Our false craving for more (free) time
As we don’t feel we have enough time, we naturally crave more time, especially more free time. But interestingly, more free time does not make us much happier and too much free time can be negative for our wellbeing if we don’t use it constructively. An interesting research project from the US shows that after 5 hours of free time, getting additional time lowers people’s happiness. The research, furthermore, demonstrates that being social or engaging in sport or intellectually stimulating activities dramatically shifts the curve – time has no value in itself, what counts is what we use it for. Some of the happiest and longest living homo sapiens live in Okinawa, Japan. They follow the ‘Ikigai’ principle of having a life purpose and they don’t stop working just because they reach the retirement age, they just carry on with whatever their life purpose might be, whether it is fishing, teaching or baking bread.
Our unnatural fear of death
Having some fear of death is a good thing for humanity, without it we would take too many unnecessary risks, and probably have far fewer kids and much shorter lives. But have we taken it too far? Research from the UK shows that we spend as much money and energy in saving a 90-year-old’s life as a 60-year-old’s life. We are fighting for more time, but if time really doesn’t exist and is worth nothing in itself, does that make sense both from an individual point of view and from a society point of view? I was very inspired by a discussion I had with a Nigerian when I saw a ‘happy’ funeral in Lagos – he explained that if the deceased reaches more than 70 years, people will celebrate a long happy life. Only if people die young, they will mourn them in the traditional Western way. Likewise, I was inspired by an Asian friend, who had just lost his beloved mother, but could still say that he didn’t have any grief at all as she was already happy in her next life.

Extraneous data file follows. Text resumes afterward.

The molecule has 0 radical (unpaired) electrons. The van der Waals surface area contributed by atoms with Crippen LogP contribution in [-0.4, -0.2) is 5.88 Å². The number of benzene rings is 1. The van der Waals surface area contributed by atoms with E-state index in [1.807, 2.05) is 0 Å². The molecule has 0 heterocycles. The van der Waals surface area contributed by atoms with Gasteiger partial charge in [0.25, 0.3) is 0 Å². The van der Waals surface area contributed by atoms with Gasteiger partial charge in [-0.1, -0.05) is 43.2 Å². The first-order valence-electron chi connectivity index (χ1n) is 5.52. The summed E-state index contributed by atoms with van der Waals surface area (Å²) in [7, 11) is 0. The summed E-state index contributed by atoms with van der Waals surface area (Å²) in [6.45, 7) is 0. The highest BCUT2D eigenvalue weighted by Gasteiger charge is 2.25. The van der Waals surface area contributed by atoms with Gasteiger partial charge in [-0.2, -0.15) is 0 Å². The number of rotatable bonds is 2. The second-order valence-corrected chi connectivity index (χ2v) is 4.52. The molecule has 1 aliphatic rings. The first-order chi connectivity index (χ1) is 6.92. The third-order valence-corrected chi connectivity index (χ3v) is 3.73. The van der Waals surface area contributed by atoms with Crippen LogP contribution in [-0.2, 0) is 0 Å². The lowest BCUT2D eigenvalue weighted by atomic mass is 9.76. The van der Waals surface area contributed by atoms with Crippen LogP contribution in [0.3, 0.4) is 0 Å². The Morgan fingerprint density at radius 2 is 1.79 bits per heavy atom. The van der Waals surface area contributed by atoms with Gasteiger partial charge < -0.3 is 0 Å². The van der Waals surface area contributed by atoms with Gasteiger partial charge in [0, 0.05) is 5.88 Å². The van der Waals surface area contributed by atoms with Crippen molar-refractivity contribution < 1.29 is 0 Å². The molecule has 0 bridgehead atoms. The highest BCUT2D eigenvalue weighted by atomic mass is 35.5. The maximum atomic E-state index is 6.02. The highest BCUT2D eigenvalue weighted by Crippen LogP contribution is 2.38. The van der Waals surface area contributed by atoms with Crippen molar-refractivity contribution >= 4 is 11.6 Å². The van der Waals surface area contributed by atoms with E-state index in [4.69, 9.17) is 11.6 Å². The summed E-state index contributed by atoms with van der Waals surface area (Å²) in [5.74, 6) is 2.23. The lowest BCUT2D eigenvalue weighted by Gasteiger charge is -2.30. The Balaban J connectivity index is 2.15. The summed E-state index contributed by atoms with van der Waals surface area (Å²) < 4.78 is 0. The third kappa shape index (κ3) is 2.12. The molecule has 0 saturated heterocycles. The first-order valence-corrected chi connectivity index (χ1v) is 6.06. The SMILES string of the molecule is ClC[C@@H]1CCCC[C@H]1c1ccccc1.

The unhealthy imbalance in our time perspectives
The American professor in psychology, George Zimbardo, introduced 5 (later it became 6) human time types, or time perspectives as he labeled them. Either people were mostly focused on the past, the present or the future and either they had a positive or negative mindset about it. It was concluded that happiness increases if the time perspectives are somewhat balanced in an individual between the past, the present and the future. The reality is, however, that the vast majority of us are in imbalance and particularly find it hard to stay present in the present. We get more than 60,000 thoughts per day of which more than 80% are negative, leading us to worry about the near future or regret the past. Our minds take us as hostages and we need to trick our mind back to stay present, and here both meditation and ‘flow’ techniques from positive psychology seem to be very helpful.
So, despite time being our friend in so many aspects of our lives, it is probably time to adjust our friendship a bit to avoid some of the apparent time traps that we have fallen into. And it most likely starts with a realization that after all time doesn’t really exist outside the construct we have created of it in our brains.
ABOUT THE AUTHOR
Jacob Dahl is a Senior Partner Emeritus at McKinsey & Co, a board member and investor. He has an MSc in Economics from Copenhagen University, has worked as a management consultant for 26 years and has lived in Denmark, Europe, Africa and Asia with his wife and four children. Jacob has always been passionate about history, philosophy and physics.
In Search of Time looks at time through ten lenses in order to grasp a better understanding of it, as well as laying out the benefits of getting rid of our self-imposed bad time habits.